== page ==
(The Root) — In addition to the GOP, President Obama is contending with a pesky Bill Clinton bent on distracting the re-election campaign of the man who, by defeating his wife, blocked Clinton’s return to the power stage of the White House.
Damning the president with high praise for his Republican rival is but the latest Clinton flare-up that topped even Mitt Romney’s own assessment of his CEO years at Bain Capital. Clinton declared them a “sterling business career.” Earlier, the Obama campaign had attacked Romney’s stewardship with ads that approximated criticism his fellow GOP candidates aired: Bain was his “rich people” investment firm run by a flock of “vultures” executing “clever ways to loot a company.”
“I don’t think we ought to … say this is bad work.” said Clinton, seizing the opportunity on CNN to bash the Obama administration. “This is good work.” Hallelujah!
Unlike Newark, N.J., Mayor Cory Booker and Massachusetts Gov. Deval Patrick, who recently disagreed with the Obama campaign’s attack on Bain Capital (as, respectively, a $565,000 campaign beneficiary and a chief executive of the firm’s host state), Clinton’s much broader tack sounded clearly disagreeable. After rating Romney’s private career as stellar, the former president vetted the Republican’s lone public-service term as governor — a record even Romney has been reluctant to promote — as adequate preparation for the White House.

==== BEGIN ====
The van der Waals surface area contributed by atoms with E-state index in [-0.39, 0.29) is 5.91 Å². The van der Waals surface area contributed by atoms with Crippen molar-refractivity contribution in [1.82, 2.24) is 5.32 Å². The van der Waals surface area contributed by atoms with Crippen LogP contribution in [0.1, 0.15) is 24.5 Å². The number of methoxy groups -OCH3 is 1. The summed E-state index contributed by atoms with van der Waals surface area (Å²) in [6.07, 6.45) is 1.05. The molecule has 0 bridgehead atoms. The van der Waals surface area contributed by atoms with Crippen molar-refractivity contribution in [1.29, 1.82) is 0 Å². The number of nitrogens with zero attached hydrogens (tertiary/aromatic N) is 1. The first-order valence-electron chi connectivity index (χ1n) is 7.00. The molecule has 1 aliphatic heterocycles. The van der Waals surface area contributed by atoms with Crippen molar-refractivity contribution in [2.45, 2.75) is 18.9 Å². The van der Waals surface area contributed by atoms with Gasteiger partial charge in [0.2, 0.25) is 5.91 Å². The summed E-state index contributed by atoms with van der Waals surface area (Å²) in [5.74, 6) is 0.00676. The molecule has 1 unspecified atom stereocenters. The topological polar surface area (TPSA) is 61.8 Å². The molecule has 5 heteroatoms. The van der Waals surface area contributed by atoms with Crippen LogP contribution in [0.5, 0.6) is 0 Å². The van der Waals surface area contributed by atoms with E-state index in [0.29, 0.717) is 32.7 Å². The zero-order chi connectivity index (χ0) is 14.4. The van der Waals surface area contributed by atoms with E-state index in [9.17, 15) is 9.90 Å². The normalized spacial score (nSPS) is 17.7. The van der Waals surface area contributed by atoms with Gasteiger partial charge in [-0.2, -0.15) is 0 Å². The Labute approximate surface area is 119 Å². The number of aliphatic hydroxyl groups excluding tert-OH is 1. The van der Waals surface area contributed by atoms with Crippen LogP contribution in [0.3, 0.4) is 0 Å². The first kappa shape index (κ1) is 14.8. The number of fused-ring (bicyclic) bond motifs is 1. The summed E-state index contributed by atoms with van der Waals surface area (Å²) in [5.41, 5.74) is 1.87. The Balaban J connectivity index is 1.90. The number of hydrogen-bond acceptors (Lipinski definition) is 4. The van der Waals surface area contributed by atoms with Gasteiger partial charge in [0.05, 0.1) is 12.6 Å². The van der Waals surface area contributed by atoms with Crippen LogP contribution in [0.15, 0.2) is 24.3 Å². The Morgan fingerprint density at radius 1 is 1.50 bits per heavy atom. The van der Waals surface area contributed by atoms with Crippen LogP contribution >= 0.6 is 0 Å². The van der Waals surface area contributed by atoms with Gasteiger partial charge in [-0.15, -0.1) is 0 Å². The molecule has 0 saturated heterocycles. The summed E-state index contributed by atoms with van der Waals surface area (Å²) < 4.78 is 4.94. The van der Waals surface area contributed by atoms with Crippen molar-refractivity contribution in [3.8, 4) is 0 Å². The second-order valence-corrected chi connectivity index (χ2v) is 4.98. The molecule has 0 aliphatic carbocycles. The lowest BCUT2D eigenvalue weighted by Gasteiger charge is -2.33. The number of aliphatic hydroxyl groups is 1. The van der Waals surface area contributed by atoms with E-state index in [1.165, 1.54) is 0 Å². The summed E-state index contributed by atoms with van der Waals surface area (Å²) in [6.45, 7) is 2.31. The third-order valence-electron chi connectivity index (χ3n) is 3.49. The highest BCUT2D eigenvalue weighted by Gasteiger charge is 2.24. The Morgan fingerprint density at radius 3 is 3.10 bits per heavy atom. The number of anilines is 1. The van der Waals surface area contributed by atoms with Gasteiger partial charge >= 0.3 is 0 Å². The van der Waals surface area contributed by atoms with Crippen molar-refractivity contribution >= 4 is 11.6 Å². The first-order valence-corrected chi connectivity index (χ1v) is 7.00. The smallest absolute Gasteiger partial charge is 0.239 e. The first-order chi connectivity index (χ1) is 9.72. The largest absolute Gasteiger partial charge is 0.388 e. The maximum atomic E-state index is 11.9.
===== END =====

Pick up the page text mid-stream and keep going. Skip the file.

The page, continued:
“There’s no question that in terms of getting up, going to the office and basically performing the essential functions of the office,” Clinton asserted, “a man who’s been governor and had a sterling business career crosses the qualification threshold [for U.S. president].”
Questions, on the contrary, do indeed arise about such a career as qualification alone for fixing the U.S. economy and commanding the world’s lone superpower. One needs look no further than Arnold Schwarzenegger and Sarah Palin, both ex-governors and successful tycoons. In retrospect, Americans might assess, as Republicans insist, the performance of Jimmy Carter, the ex-governor and peanut baron. And most recently, there’s one George W. Bush, the former governor and baseball mogul. His GOP enablers felt compelled to reinforce his Oval Office reign with the triumvirate of Dick Cheney, Donald Rumsfeld and Colin Powell — and, despite all that, he still managed to drive his legacy-presidency headlong over the cliff.